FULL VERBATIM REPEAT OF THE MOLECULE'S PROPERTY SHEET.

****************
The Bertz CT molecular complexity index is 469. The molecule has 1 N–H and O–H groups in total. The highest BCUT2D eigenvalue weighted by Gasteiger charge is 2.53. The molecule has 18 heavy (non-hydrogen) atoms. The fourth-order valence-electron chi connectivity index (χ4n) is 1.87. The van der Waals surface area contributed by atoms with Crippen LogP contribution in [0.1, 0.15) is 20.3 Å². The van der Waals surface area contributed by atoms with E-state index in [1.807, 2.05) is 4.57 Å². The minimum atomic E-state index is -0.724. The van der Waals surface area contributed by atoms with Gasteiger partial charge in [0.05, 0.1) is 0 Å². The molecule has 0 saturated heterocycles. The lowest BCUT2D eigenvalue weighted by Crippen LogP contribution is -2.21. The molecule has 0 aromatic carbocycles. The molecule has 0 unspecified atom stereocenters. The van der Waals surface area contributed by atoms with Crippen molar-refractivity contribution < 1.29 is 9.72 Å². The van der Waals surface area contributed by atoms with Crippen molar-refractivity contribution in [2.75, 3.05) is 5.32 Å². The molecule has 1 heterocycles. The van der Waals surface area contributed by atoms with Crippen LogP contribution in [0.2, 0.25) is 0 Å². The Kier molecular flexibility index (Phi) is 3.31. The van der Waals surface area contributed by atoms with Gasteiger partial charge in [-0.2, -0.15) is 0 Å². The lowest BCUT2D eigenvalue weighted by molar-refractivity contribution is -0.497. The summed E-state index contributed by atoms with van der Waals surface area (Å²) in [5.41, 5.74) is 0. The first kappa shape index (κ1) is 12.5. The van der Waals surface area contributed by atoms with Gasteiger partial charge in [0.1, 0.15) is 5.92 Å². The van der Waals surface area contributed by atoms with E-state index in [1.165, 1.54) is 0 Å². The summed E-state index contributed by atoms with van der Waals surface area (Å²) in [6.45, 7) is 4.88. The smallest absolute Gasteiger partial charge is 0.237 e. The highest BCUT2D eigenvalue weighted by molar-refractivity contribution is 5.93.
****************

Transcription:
The Bertz CT molecular complexity index is 469. The molecule has 1 N–H and O–H groups in total. The highest BCUT2D eigenvalue weighted by Gasteiger charge is 2.53. The molecule has 18 heavy (non-hydrogen) atoms. The fourth-order valence-electron chi connectivity index (χ4n) is 1.87. The van der Waals surface area contributed by atoms with Crippen LogP contribution in [0.1, 0.15) is 20.3 Å². The van der Waals surface area contributed by atoms with E-state index in [1.807, 2.05) is 4.57 Å². The minimum atomic E-state index is -0.724. The van der Waals surface area contributed by atoms with Gasteiger partial charge in [0.05, 0.1) is 0 Å². The molecule has 0 saturated heterocycles. The lowest BCUT2D eigenvalue weighted by Crippen LogP contribution is -2.21. The molecule has 0 aromatic carbocycles. The molecule has 0 unspecified atom stereocenters. The van der Waals surface area contributed by atoms with Crippen molar-refractivity contribution < 1.29 is 9.72 Å². The van der Waals surface area contributed by atoms with Crippen molar-refractivity contribution in [2.75, 3.05) is 5.32 Å². The molecule has 1 heterocycles. The van der Waals surface area contributed by atoms with Crippen LogP contribution in [0.2, 0.25) is 0 Å². The Kier molecular flexibility index (Phi) is 3.31. The van der Waals surface area contributed by atoms with Gasteiger partial charge in [-0.2, -0.15) is 0 Å². The lowest BCUT2D eigenvalue weighted by molar-refractivity contribution is -0.497. The summed E-state index contributed by atoms with van der Waals surface area (Å²) in [5.41, 5.74) is 0. The first kappa shape index (κ1) is 12.5. The van der Waals surface area contributed by atoms with Gasteiger partial charge in [0.1, 0.15) is 5.92 Å². The van der Waals surface area contributed by atoms with E-state index in [1.165, 1.54) is 0 Å². The summed E-state index contributed by atoms with van der Waals surface area (Å²) in [6.45, 7) is 4.88. The smallest absolute Gasteiger partial charge is 0.237 e. The highest BCUT2D eigenvalue weighted by molar-refractivity contribution is 5.93.